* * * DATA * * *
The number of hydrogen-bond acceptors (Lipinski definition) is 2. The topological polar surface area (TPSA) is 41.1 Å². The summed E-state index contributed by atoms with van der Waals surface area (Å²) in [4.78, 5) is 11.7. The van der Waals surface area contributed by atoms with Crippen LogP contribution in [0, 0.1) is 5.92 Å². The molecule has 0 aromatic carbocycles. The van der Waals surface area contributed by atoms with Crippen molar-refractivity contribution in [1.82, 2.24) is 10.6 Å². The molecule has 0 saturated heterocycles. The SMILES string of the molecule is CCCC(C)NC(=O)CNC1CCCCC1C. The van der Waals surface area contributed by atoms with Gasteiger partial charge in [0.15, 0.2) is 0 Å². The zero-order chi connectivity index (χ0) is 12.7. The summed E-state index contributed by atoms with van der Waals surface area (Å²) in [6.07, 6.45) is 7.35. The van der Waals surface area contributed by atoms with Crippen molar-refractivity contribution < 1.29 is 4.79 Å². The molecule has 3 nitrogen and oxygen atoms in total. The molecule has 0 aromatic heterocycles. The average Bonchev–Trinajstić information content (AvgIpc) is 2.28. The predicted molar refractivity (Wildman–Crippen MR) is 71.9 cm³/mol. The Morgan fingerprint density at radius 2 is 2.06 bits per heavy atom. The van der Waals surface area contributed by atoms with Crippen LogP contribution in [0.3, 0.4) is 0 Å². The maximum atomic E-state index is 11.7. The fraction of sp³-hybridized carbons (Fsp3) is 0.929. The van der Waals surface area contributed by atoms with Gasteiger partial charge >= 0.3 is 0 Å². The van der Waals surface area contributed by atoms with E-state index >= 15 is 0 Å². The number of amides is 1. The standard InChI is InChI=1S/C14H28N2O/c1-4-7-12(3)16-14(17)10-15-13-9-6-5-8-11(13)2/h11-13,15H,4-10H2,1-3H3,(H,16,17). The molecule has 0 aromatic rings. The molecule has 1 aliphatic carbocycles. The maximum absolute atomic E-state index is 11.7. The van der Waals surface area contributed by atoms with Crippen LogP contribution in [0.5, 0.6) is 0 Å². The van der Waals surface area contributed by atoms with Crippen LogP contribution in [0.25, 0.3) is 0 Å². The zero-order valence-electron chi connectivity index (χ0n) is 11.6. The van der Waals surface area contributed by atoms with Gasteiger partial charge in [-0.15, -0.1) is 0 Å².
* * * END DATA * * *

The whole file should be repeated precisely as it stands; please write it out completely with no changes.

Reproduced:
The number of hydrogen-bond acceptors (Lipinski definition) is 2. The topological polar surface area (TPSA) is 41.1 Å². The summed E-state index contributed by atoms with van der Waals surface area (Å²) in [4.78, 5) is 11.7. The van der Waals surface area contributed by atoms with Crippen LogP contribution in [0, 0.1) is 5.92 Å². The molecule has 0 aromatic carbocycles. The van der Waals surface area contributed by atoms with Crippen molar-refractivity contribution in [1.82, 2.24) is 10.6 Å². The molecule has 0 saturated heterocycles. The SMILES string of the molecule is CCCC(C)NC(=O)CNC1CCCCC1C. The van der Waals surface area contributed by atoms with Gasteiger partial charge in [0.15, 0.2) is 0 Å². The zero-order chi connectivity index (χ0) is 12.7. The summed E-state index contributed by atoms with van der Waals surface area (Å²) in [6.07, 6.45) is 7.35. The van der Waals surface area contributed by atoms with Crippen molar-refractivity contribution < 1.29 is 4.79 Å². The molecule has 3 nitrogen and oxygen atoms in total. The molecule has 0 aromatic heterocycles. The average Bonchev–Trinajstić information content (AvgIpc) is 2.28. The predicted molar refractivity (Wildman–Crippen MR) is 71.9 cm³/mol. The Morgan fingerprint density at radius 2 is 2.06 bits per heavy atom. The van der Waals surface area contributed by atoms with Crippen LogP contribution in [0.3, 0.4) is 0 Å². The maximum atomic E-state index is 11.7. The fraction of sp³-hybridized carbons (Fsp3) is 0.929. The van der Waals surface area contributed by atoms with Gasteiger partial charge >= 0.3 is 0 Å². The van der Waals surface area contributed by atoms with E-state index >= 15 is 0 Å². The number of amides is 1. The standard InChI is InChI=1S/C14H28N2O/c1-4-7-12(3)16-14(17)10-15-13-9-6-5-8-11(13)2/h11-13,15H,4-10H2,1-3H3,(H,16,17). The molecule has 0 aromatic rings. The molecule has 1 aliphatic carbocycles. The maximum absolute atomic E-state index is 11.7. The van der Waals surface area contributed by atoms with Crippen LogP contribution in [0.5, 0.6) is 0 Å². The van der Waals surface area contributed by atoms with Crippen LogP contribution in [0.25, 0.3) is 0 Å². The zero-order valence-electron chi connectivity index (χ0n) is 11.6. The van der Waals surface area contributed by atoms with Gasteiger partial charge in [-0.15, -0.1) is 0 Å².